Autophagy (aw-TAWHF-uh-gee), also known as the ability of our cells to clean themselves, is very important to our metabolic health.
What is metabolic health and how important is it?
Metabolic health is defined as having blood sugar and its corresponding insulin secretion in a healthy, low range, most of the day every day.
Think of your body like an airplane with lots of knobs and switches and levers available to optimally operate that aircraft. If you had to pick just one lever to ensure a safe takeoff and landing, I would recommend selecting the lever that controls your metabolic health.
And that lever is knowing your autophagy genes and learning how to overcome any weaknesses found in your genetic testing profile.
Pancreatic islet beta cells are the cells inside our pancreas which make insulin. If those pancreatic islet beta cells have impaired autophagy, they fail to produce and secrete insulin efficiently.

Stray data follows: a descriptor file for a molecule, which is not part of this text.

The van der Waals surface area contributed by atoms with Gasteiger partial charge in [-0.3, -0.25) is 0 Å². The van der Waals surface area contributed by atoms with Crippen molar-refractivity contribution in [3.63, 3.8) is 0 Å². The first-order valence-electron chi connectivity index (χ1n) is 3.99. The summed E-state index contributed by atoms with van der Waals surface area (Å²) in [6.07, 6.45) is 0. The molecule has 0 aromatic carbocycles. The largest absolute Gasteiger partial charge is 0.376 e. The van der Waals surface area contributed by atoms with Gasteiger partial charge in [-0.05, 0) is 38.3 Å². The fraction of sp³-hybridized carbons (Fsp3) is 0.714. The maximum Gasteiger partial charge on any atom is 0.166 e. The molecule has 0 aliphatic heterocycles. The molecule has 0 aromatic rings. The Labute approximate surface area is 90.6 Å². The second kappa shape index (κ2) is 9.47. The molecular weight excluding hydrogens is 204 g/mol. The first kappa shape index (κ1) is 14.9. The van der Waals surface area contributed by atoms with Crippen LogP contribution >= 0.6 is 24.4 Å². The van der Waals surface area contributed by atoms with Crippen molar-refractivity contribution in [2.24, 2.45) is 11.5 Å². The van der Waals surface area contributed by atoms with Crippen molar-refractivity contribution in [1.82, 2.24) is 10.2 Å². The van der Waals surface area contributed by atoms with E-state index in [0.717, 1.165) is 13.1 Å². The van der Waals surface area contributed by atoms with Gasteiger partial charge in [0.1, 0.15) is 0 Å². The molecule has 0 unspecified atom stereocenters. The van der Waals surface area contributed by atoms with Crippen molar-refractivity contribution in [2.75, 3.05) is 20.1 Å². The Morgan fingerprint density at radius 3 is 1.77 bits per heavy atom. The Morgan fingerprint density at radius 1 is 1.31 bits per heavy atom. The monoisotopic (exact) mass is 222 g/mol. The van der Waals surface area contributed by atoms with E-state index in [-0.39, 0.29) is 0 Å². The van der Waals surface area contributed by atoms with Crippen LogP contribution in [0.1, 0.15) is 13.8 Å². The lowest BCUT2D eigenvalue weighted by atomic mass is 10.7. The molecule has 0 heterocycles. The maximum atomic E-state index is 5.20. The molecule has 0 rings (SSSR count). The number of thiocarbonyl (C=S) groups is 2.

When we have defective or suboptimal autophagy (as shown in the test results below), our cells are not very responsive to outside signals such as insulin. As a result, we become more prone to insulin resistance and the development of pre-diabetes and diabetes. And another undesirable side effect of suboptimal autophagy is a super lazy metabolism! No one wants that!
Activation of autophagy improves insulin resistance, and the inhibition of autophagy speeds up the death of these important pancreatic cells, especially if your pancreas is comprised due to type 2 diabetes. You don’t want to hasten the demise of these cells which are so important to your insulin management.
Poor or suboptimal autophagy is also a contributing factor in the process of blood sugar metabolism, which aids in the development of diabetic complications like kidney, liver, heart, and brain disfunction among others.
Now do you see why the autophagy lever on that airplane is so important?!